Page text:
The Smiths A-Z: "Reel Around the Fountain"

Aubrey McFate

Burn down the disco
Prefer the Troy Tate version of the song.

Same. I am forever indebted to the friend who gave me a copy of his bootleg of the Tate sessions in the nineties. This is one of my favorite Smiths songs in almost any incarnation, but in the Tate version, it is upmost echelon. Johnny Marr possessed a peerless elegiac genius in many of those early songs—Reel Around the Fountain, Suffer Little Children, Wonderful Woman, &c., and Morrissey’s poetry was the ideal match.


Well-Known Member
A wonderful intro to the world of The Smiths as the opening track on the 1st album. Songs like this and "I Don't Owe You Anything"... were relatively basic... but communicated so much emotionally. Morrissey's gift for phrasing and storytelling was so vibrant in these early songs. I agree with @Gregor Samsa that The Smiths of the debut and Hatful were a different band than MIM forward. I love what they became but I also love where they started.

I dreamt about you last night
And I fell out of bed twice
You can pin and mount me like a butterfly
But take me to the haven of your bed
Was something that you never said


Yes. I'm not sure "completely different" . . . but this is well said.

I wonder what accounts for this? How much is the earlier quality in Morrissey's vocals, vocal melodies, lyrics—or is it in Marr's music too?
One thing I think about the early stuff, is that lyrically it is both very direct, but can also be very obscure. It's like Morrissey is hinting and alluding at stuff that's half loving, half menacing, and with tracks like 'Reel' and 'The Hand That Rocks the Cradle' you're never entirely sure exactly what he means, or which way to spin it.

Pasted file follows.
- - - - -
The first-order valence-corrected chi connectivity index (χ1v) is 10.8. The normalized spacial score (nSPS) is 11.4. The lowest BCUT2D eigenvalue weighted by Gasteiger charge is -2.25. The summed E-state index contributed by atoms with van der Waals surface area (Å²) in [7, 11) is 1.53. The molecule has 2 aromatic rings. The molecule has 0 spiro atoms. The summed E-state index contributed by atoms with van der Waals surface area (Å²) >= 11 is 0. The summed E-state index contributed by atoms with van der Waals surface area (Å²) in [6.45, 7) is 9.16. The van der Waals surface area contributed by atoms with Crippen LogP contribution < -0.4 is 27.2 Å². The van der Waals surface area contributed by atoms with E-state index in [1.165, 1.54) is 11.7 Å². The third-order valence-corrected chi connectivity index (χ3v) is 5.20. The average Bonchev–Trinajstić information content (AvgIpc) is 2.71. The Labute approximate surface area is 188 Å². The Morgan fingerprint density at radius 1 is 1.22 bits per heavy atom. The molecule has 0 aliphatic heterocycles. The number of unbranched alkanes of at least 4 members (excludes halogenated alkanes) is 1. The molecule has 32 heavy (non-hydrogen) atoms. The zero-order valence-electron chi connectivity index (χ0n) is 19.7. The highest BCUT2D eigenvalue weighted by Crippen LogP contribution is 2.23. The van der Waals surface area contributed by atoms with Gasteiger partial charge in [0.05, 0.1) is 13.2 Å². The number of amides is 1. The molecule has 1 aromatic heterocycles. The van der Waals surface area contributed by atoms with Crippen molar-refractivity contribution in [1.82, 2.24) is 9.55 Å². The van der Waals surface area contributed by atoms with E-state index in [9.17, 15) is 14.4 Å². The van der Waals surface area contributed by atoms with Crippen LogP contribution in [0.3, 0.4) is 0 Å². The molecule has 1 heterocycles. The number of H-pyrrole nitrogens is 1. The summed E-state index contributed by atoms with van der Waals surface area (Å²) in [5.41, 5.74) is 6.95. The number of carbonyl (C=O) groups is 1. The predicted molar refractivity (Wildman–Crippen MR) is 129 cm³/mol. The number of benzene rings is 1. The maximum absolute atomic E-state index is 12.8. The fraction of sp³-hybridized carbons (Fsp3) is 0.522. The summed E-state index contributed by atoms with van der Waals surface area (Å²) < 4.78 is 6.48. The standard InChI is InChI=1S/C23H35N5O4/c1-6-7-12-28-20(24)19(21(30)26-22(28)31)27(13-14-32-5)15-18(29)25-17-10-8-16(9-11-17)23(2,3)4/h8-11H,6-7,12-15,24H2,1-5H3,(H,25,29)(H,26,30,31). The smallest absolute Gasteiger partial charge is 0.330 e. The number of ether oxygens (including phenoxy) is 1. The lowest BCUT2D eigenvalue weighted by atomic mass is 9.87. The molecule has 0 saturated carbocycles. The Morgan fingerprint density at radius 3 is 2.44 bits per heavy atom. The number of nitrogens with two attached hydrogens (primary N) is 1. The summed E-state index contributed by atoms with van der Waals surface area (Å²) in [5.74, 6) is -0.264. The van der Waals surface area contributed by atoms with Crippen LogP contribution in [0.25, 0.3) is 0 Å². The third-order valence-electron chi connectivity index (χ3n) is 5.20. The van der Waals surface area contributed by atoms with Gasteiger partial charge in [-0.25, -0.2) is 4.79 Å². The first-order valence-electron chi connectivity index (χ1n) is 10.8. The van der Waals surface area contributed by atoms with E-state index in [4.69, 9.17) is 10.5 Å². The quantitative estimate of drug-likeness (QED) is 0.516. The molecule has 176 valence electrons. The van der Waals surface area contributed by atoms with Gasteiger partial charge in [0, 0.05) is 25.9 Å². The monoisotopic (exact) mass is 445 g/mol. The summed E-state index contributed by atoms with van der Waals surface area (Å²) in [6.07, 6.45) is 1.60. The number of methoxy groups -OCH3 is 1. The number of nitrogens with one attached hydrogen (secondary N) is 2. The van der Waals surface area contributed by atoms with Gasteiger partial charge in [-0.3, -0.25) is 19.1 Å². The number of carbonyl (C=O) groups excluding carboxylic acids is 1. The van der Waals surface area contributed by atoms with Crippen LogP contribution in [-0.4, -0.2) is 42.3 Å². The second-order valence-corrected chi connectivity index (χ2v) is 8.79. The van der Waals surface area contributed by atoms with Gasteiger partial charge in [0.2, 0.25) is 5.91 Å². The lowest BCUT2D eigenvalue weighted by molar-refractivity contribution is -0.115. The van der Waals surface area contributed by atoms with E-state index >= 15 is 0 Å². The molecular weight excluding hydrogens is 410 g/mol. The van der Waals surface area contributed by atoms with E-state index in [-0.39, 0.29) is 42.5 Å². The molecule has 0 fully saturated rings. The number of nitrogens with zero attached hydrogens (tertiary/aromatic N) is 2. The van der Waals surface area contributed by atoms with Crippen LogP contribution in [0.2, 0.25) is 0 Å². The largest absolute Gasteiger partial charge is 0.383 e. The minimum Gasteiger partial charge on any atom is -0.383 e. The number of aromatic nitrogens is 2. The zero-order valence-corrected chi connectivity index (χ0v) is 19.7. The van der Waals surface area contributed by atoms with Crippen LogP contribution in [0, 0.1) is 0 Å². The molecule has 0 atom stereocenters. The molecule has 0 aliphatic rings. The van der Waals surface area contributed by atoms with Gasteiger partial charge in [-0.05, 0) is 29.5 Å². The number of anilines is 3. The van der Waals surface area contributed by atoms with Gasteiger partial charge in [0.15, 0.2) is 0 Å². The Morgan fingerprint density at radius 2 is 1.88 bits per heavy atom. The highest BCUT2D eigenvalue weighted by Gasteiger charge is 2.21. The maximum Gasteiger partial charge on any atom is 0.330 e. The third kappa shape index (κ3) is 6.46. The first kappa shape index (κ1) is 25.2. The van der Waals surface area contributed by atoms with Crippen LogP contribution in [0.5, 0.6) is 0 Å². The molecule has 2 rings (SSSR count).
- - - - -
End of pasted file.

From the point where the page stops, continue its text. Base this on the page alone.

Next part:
There's a kind of claustrophobic bleakness in some of the earlier music too, which I think lifts once Johnny really goes to town on multitracking and layering instruments on later records. The music opens up, whilst the lyrics become more focused and less mysterious.


Let me get my hands on your mammary glands
I do think it's about child abuse, told from a unique perspective. I don't believe Morrissey when he says otherwise, there are too many phrases than can be interpreted that way, and even his denial is awkwardly phrased. I am not open to discussion about it because some people who post here are not capable of that kind of discussion.
I think the vocals are beautiful, the lyrics are sublime, it's a juxaposition of an ugly subject explained in a sensitive way. I have thought this since the first time I heard it. You just can't ignore the opening line, and many others.
Are you saying that he was abused?

Aubrey McFate

Burn down the disco
Morrissey had the words and the voice, a tremulous choirboy's cry.
(Rolling Stone - October 9, 1986).

To nitpick: this writer gave a poor description. A choirboy's singing is wispy, angelic, and ethereal. Morrissey's voice on the early records is (to my ear) dour, nasal, and almost bovine. It is, of course, beautiful and one of a kind. The melancholy in Johnny Marr's music, preternatural for a nineteen-yr-old, was met with the weighty sadness and peculiar wisdom that Morrissey's voice carried. The Smiths did what every great group does: they got better and more exciting, but the early songs remain enigmatic and very special.



Well-Known Member
A fine song and I can't say that I have ever heard anything remotely contentious in the lyrics.

Perhaps a controversial opinion to some, but I prefer the studio version with Paul Carrack's keyboards adding a little something extra. The BBC and Troy Tate recordings have plenty of emotion, though.

Just to show other viewpoints and not because they should be considered in any way definitive...

In the poll on this board this song ranked 9th from 73 of the group's songs.
In the poll on the Hoffman board this song ranked 13th from 73 of the group's songs.
the smiths a-z
Top Bottom